If you’re anything like me, your first inclination will be to roll your eyes when you hear the gonzo sci-fi narrative that drives “The ArchAndroid,” (out now on Bad Boy/Wondaland) the full-length debut album from one of the most buzzed-about recording artists of the last few years.

The concept is this (as best I can tell from the labyrinthine liner notes): The protagonist is a present-day sanitarium resident who is actually from the year 2719. In the dystopic future, she was kidnapped by the oppressive rulers of Metropolis who stole her DNA to create an artificial being named Cindi Mayweather. She was then forced into a time tunnel and transported here. Back in the future, and unbeknownst to her creators, Mayweather is actually the mythic ArchAndroid destined to free the populace from The Great Divide.

You’re eyes are burning into the ceiling right now aren’t they? Believe me, I get it. The whole project screams pretentious art school/sci-fi geek mess. And at a gargantuan 18 tracks, we’re in epic fail territory because only a truly revelatory talent could pull off a concept album this crazily ambitious.

Well, it is my distinct pleasure to introduce you to 24-year-old visionary Janelle Monae, the truly revelatory talent behind what will certainly be my number one album of 2010 and is quite possibly an all-time classic.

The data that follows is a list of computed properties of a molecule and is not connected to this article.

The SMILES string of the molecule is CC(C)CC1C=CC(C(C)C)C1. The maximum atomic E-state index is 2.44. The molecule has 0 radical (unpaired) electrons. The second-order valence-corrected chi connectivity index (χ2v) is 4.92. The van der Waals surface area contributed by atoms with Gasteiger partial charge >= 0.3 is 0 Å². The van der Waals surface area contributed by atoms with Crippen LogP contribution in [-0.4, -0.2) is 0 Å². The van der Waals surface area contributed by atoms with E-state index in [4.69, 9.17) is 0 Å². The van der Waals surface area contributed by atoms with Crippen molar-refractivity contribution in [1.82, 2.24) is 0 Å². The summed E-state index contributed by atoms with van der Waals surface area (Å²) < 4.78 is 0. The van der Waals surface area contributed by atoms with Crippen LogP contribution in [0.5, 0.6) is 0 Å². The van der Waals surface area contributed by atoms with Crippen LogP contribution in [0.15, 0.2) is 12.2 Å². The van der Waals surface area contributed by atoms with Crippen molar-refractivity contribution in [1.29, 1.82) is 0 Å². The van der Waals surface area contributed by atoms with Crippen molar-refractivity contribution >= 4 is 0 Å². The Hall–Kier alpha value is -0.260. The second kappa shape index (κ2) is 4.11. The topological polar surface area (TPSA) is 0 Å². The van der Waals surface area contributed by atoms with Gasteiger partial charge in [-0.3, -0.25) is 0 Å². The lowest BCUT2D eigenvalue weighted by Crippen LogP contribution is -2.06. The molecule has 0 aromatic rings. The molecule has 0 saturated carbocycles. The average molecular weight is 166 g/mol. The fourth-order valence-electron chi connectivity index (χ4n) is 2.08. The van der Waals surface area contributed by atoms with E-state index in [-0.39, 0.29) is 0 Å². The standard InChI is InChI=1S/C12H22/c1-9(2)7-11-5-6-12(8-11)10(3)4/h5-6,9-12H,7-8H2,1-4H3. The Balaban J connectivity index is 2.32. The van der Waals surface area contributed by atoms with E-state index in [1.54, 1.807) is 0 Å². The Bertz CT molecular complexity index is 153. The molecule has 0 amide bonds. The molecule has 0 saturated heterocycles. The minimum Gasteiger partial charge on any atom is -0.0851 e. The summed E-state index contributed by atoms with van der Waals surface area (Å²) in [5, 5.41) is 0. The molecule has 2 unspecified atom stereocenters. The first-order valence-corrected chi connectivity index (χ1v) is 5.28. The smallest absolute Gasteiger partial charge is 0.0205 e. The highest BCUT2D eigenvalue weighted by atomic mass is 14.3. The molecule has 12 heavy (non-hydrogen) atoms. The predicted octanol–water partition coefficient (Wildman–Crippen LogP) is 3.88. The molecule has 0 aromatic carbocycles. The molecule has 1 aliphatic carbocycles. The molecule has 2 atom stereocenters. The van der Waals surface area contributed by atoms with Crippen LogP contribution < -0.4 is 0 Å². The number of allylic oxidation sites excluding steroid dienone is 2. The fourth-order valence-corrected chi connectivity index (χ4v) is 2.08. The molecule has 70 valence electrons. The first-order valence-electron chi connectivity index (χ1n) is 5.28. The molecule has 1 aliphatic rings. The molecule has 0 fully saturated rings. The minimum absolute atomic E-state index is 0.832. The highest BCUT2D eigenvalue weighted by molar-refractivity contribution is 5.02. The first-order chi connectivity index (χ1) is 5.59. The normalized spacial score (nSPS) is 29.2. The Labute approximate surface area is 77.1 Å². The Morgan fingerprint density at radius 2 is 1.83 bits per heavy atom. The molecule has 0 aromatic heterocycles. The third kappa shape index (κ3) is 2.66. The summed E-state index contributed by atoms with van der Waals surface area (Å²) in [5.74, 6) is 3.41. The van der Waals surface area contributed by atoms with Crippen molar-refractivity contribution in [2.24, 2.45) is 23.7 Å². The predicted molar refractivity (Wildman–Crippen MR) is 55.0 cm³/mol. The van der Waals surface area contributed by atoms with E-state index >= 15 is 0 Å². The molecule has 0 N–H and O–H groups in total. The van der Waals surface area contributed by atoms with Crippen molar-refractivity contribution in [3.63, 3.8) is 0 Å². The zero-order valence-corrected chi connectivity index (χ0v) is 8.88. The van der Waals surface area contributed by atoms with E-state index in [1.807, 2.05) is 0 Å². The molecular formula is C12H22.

I know that’s big talk, but I honestly haven’t heard anything in years that rivals “The ArchAndroid” in scope and skill. Every time it ends I want to start it again purely because it overflows with songs that demand to be listened to, danced to, loved to and dissected. Whether this is due to or in spite of the over-the-top concept is frankly irrelevant. In the end all you’ll care is that the project comes together like a Swiss clock.

The music is rooted in funk and soul but from there it blossoms in every direction, effortlessly spanning orchestral (“Suite II,” “Suite III”), afro-electro (“Dance Or Die”) “Off The Wall”-era Michael Jackson (“Locked Inside”), Hendrixian psychedelia (“Mushrooms & Roses”), melodic pop (“Oh Maker”), art rock (“Come Alive”) and Shirley Bassey-style movie music (“BabopbyeYa”).

Monae’s outstanding vocals bridge the distances between tracks while her immense talent as both songwriter and melodicist keeps the entire thing from collapsing under its own weight. Who cares if the storyline is a cyberpunk fever dream, the bottom line is that this is popular music creation of the highest order.

Monae has earned every kudo that I guarantee you is coming her way this year. I absolutely cannot recommend “The ArchAndroid” strongly enough.

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David Stout

David Stout is the associate editor of QNotes. He can be reached at editor2@goqnotes.com.